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5 Problems Interracial Couples Face That Threaten To BREAK Them Apart

Photo: Photo by Aricka Lewis on Unsplash
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Love

The only way to succeed is to know what you're up against.

One in six newlyweds is married to someone of a different race or ethnicity, according to a recent Pew Research Center report. That's up from one in 12 in 2008. That's quite a change. 

Attitudes about intermarriage are changing as well.

In just seven years, the share of adults saying that marrying someone of a different race is good for society has risen 15 points, to 39%.

via GIPHY

Yet biracial or bicultural couples don't have as much of a chance of surviving as other couples, according to the several studies of divorce rates.

The rising number of newly married biracial couples don't translate to happily ever after as often.

Why?

Couples from different backgrounds can fall apart because of a failure to handle differences, talk about their challenges (and any stress they create), and external societal judgment and prejudice. And the only way to guarantee any chance of success is to know what you're up against.

 

Here are the 5 challenges all interracial couples face at some point or another. And how interracial dating, relationships and marriages can be succeed despite them. 

1. Different expectations.

Our culture shapes us.

By the time we're seven years old, we've imprinted certain belief systems.

We may think we share the same world view and the same vision for our future together when we first fall in love. Yet the daily grind may soon make us realize we view things differently. That's why it's so important to share our beliefs, histories, and dreams early. 

It's imperative that two people of different races, cultures, nationalities, or ethnicities decide on boundaries, guidelines, and plans.

What holidays will you celebrate? Will you both bring in income? Will you have children? How will your children be raised--what faith, what schooling, what activities? Who will be with the children during the day? Where will you live?

Discuss cultural differences early: religion, diet, birth control and children, finances, family, grief, and yes, especially sex

 

2. Crossed wires.

Even when we communicate, we may end up in conflict.

Different cultures communicate differently. Our partner may interpret what we say, do, and even emote differently than we mean it. You may think you’re conveying love when he thinks you’re conveying ambivalence.

You may believe you’ve said enough when she wants to keep talking about it. You may want to cuddle, while your partner needs a while to let the steam evaporate.

This may result in long-term misunderstanding and renewed conflict, and if we don't open up and communicate our feelings, we may hold grudges, which ultimately may lead to a split.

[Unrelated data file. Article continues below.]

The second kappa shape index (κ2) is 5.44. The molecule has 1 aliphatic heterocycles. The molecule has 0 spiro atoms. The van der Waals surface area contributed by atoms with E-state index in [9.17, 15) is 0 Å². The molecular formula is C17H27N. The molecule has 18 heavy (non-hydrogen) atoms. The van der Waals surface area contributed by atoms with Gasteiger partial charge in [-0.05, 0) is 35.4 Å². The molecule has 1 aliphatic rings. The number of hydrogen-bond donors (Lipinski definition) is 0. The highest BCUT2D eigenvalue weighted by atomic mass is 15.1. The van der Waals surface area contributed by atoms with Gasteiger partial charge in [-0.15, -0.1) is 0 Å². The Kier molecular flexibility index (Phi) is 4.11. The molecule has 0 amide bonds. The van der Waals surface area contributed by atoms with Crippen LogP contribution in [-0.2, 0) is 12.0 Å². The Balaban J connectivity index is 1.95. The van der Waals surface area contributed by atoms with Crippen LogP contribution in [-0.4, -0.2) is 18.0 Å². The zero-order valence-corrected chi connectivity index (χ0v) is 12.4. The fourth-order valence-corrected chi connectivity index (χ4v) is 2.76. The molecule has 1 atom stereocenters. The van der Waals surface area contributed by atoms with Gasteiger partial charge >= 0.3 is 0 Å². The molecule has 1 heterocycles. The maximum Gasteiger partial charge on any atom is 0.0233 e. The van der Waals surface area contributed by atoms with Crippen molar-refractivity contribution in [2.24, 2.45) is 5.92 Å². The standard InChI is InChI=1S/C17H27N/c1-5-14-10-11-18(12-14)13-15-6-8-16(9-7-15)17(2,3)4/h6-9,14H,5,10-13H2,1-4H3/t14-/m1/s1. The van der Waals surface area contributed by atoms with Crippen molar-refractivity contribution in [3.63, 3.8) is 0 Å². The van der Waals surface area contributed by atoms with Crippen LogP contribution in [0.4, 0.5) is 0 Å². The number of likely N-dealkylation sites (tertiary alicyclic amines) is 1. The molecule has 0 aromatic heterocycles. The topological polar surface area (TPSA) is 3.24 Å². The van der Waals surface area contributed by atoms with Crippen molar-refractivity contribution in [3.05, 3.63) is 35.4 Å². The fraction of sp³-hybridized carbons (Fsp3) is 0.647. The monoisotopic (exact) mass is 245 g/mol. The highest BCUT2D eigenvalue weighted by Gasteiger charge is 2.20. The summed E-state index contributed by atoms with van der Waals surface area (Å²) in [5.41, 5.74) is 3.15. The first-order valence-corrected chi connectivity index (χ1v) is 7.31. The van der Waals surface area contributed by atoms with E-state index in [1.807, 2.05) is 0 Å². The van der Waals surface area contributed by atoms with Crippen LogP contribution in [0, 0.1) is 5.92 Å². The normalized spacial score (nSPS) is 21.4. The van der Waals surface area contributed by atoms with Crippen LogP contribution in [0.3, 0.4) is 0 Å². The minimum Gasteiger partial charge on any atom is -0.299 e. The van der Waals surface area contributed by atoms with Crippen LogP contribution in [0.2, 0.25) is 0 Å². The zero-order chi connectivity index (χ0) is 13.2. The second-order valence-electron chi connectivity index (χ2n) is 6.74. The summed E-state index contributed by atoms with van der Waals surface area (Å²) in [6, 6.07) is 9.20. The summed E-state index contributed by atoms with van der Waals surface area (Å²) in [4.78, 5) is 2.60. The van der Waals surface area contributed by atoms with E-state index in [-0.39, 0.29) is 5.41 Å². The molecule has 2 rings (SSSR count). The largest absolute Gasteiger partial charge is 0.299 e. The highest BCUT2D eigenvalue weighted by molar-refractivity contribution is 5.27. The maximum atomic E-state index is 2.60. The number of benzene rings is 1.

3. Family disapproval.

Times have changed since “Guess Who’s Coming To Dinner,” but in current films like “The Big Sick,” which is based on a true love story between Kumail Nanjiani and Emily Gordon, we can tell that families can still create big hurdles to navigate.

“You marry a family,” says one divorced reader of my multicultural love story, The Shores of Our Souls. “Relationships all have challenges enough, and families can add a huge one. It’s my belief the more you have in common, the better.”

The other person’s family may face their own societal challenges if you end up together.

"The guy I was dating worried about the repercussions his family would feel back home if word got out that he was romantically involved with an American girl," says Colleen Waterston of Big Shared World, a site dedicated to increasing cross-cultural understanding.

4. Societal judgment.

Most people married to someone of another race or culture experience some stereotyping and rude assumptions.

People will make comments about their kids, their sex life, and their taste. Some will think they're complimenting you with words like "inspiring."

When I was dating people of other cultures, the biggest question I got was, "What do your parents think about it?" I got to the point I pre-empted the question with a statement after introductions: "My parents like him a lot."

I understand this is still a common question from complete strangers. It can take a toll on a couple to be under this much scrutiny. 

 

5. Lack of compromise.

Yet the biggest enemy to any relationship is a lack of compromise.

If you can't agree on which restaurant to eat at, if he hates your friends, and you hate his family, if you're always bickering over politics or who does the laundry, chances are slim your relationship will stand the test of time.

Try putting yourself in your love’s shoes for a change.

Be generous, compassionate, and kind for a day. Listen instead of talking. And see if they don't follow suit.Maybe they won't, and that leaves you with a decision about staying or leaving.

“On a good day, it was just two people who really loved each other doing life together,” Colleen says. On a bad day, it was as if our histories were in so much conflict we’d never make it work.”

 

via GIPHY

The bottom line: Know yourself, and get to know your partner and your partner’s culture before you commit long-term.

Get to know their family. Introduce your love interest to your friends. If people disapprove, and you love each other, ignore them.

It’s YOUR decision.

Just make sure you’re ready to stand strong in your partnership — because you’ll have to.

 

Kathryn Brown Ramsperger is a coach and author who has worked with and loved people of other cultures, though not simultaneously. She’s written nonfiction widely on cross-cultural communication, gets relationships unstuck worldwide, and coaches couples through their differences. You can find out more about her at shoresofoursouls.com